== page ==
I posted the following status last week on my personal facebook page:
“So yesterday, I went and tried on clothes. I tried on a size 2 dress, a size 4 skirt, a pair of size 5 jeans, a pair of size 9 jeans, a skirt marked XS, and some capris tagged M. They all fit. The moral of this story? Women’s clothing sizes are all bullshit.”
The response was overwhelming.
This got me thinking: why are women’s clothing size charts like some sort of evil science experiment or sadistic math problem?
I read this article on cracked.com, which a friend of mine shared with me and it offered insight to a lot of things about women’s clothing in general. My favorite section though, was what it had to say on Women’s clothing sizes:
“This isn’t just a recent trend. Women’s clothing manufacturers have been making up sizes as far back as sizes have existed. According to one fashion historian, a 32-inch bust would have come out to a size 14 in a 1937 Sears catalog, while being labeled a size 8 in 1967, and coming down to a size 0 in today’s terms.”
The question is why and the answer is simple.
Ladies, look in your mirrors right now, this is your entire fault.
The obsession with being a smaller and smaller size, especially in today’s culture, has caused many brands to not only change their sizing scales, but also assign completely arbitrary numbers to articles of clothing which have no meaning. It is utterly baffling to know your size without trying something on, and the worst part is that even once you know your size, the store may adjust their scale a few years later to accommodate younger and smaller size customers….like Forever 21 did for example.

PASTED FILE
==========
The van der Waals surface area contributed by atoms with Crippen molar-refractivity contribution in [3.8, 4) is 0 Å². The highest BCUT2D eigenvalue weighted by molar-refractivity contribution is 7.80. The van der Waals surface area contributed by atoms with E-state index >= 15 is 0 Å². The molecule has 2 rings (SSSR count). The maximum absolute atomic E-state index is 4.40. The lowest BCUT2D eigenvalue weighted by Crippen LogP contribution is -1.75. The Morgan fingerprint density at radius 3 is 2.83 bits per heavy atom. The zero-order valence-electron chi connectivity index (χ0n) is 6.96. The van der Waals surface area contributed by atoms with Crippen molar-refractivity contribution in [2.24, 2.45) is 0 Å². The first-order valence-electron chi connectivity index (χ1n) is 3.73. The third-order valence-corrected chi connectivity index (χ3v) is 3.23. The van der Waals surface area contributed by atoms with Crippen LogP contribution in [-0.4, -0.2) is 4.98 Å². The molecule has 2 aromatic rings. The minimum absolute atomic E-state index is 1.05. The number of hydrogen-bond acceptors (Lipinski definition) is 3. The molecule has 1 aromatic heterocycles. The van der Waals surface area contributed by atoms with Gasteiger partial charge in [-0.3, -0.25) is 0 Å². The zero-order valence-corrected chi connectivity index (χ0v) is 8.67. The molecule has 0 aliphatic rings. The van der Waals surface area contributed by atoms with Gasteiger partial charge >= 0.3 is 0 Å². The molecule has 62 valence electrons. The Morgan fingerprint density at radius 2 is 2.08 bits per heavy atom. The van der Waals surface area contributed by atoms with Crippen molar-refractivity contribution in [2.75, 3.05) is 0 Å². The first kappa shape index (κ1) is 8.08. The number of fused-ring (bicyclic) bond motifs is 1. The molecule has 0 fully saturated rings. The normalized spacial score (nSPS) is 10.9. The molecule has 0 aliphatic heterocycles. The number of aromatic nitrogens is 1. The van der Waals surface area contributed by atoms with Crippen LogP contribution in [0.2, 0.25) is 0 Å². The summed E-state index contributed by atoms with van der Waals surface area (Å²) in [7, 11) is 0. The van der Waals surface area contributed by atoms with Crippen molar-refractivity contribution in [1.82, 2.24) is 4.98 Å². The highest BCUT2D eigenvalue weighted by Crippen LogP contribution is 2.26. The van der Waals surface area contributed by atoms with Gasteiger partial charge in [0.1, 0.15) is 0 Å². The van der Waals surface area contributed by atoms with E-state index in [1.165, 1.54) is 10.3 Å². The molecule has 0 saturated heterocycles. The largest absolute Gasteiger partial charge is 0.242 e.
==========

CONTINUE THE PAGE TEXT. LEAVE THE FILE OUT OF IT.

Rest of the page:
I noticed size disparity when I worked at the Timeless Trends booth at Otakon on Saturday as well. The sizes some women gave me were just laughable in how wrong they were.
Why can’t we have a regular sizing chart with numbers reflecting our actual measurements?
Because women don’t like knowing their actual measurements. Some women will think it’s the end of the world to hear they have a 28 inch waist instead of a 25 inch waist, or 38 inch hips instead of 36 inch hips. Having a smaller number size makes a woman feel better, and when women feel better about their size, they buy more clothes. It’s as simple as that.
But maybe it’s time we stop caring about the numbers. There’s so much pressure on women to be this shape and not that shape, be this size and not that size…..we should just embrace what we have, as long as we are healthy. Isn’t that all that really matters?
But until then, I guess my size range is anywhere from XS-to 11 and L-0.